The Spiral galaxy, M81, was the first of many galaxies observed by Hubble to find the expansion rate, and therefore the age, of the Universe.

Advertisement

“Before the launch of Hubble, there was a heated debate over whether the Universe was 10 or 20 billion years old,” says Prof Wendy Freedman, an astronomer at The University of Chicago.

Freedman set out to measure Cepheid variable stars - pulsating stars, whose brightness increases and decreases over a timescale of days to months. By determining the relationship between a Cepheid’s brightness and its pulsation rate, it is possible to estimate its distance.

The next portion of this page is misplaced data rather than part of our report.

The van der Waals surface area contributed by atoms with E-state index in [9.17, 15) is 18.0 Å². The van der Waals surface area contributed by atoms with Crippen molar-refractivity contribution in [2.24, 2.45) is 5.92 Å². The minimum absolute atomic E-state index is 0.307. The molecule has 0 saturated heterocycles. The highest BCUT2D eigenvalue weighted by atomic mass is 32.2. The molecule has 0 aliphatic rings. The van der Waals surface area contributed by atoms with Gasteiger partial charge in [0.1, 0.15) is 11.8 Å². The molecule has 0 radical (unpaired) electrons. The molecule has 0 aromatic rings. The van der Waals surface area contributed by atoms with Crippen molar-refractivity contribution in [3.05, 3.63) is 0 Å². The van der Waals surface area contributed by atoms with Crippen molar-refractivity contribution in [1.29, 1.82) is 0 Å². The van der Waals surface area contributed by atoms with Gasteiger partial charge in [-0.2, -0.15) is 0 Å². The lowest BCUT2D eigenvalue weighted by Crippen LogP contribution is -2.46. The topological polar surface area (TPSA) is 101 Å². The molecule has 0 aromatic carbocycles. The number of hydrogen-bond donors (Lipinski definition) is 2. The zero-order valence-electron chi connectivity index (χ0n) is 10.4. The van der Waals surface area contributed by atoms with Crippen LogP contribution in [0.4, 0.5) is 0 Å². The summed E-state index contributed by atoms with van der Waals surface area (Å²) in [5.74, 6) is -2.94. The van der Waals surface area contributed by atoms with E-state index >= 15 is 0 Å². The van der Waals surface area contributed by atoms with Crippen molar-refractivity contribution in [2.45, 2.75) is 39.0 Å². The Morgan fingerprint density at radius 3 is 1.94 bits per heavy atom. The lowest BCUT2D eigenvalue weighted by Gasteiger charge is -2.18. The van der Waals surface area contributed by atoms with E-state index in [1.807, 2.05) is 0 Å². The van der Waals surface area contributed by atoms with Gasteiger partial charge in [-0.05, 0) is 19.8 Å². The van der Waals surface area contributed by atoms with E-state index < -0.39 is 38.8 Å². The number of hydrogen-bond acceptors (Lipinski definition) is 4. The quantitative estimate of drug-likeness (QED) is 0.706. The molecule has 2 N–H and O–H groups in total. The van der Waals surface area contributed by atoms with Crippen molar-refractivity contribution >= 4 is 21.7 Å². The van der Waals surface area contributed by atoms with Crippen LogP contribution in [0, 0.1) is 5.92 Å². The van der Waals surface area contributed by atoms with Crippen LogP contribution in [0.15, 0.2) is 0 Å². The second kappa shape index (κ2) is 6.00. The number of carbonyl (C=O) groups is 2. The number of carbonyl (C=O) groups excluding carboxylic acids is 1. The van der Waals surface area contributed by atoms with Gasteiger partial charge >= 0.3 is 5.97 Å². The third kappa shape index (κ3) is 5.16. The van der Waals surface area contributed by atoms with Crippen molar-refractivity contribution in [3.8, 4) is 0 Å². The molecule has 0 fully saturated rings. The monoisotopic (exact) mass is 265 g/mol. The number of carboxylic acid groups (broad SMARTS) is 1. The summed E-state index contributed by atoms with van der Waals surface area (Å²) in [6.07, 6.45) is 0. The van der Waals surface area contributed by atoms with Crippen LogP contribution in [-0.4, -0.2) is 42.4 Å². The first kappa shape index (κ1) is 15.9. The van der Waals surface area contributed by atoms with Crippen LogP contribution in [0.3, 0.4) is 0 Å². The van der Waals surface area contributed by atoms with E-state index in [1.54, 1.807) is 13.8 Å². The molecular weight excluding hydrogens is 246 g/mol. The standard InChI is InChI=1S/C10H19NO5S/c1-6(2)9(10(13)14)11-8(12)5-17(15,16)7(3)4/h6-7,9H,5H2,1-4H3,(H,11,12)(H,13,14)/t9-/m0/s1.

Cepheids are the most accurate way of measuring the distances to galaxies, and for setting the expansion rate of the Universe. The high resolution of Hubble’s instruments meant that the team was able to discover over 800 Cepheids in 24 nearby galaxies.

The Hubble Space Telescope measurements helped to determine that the age of the Universe is 13.8 billion years.

Discover more about the Hubble Space Telescope:

Advertisement

Authors

Amy TyndallScience writer
Advertisement
Advertisement
Advertisement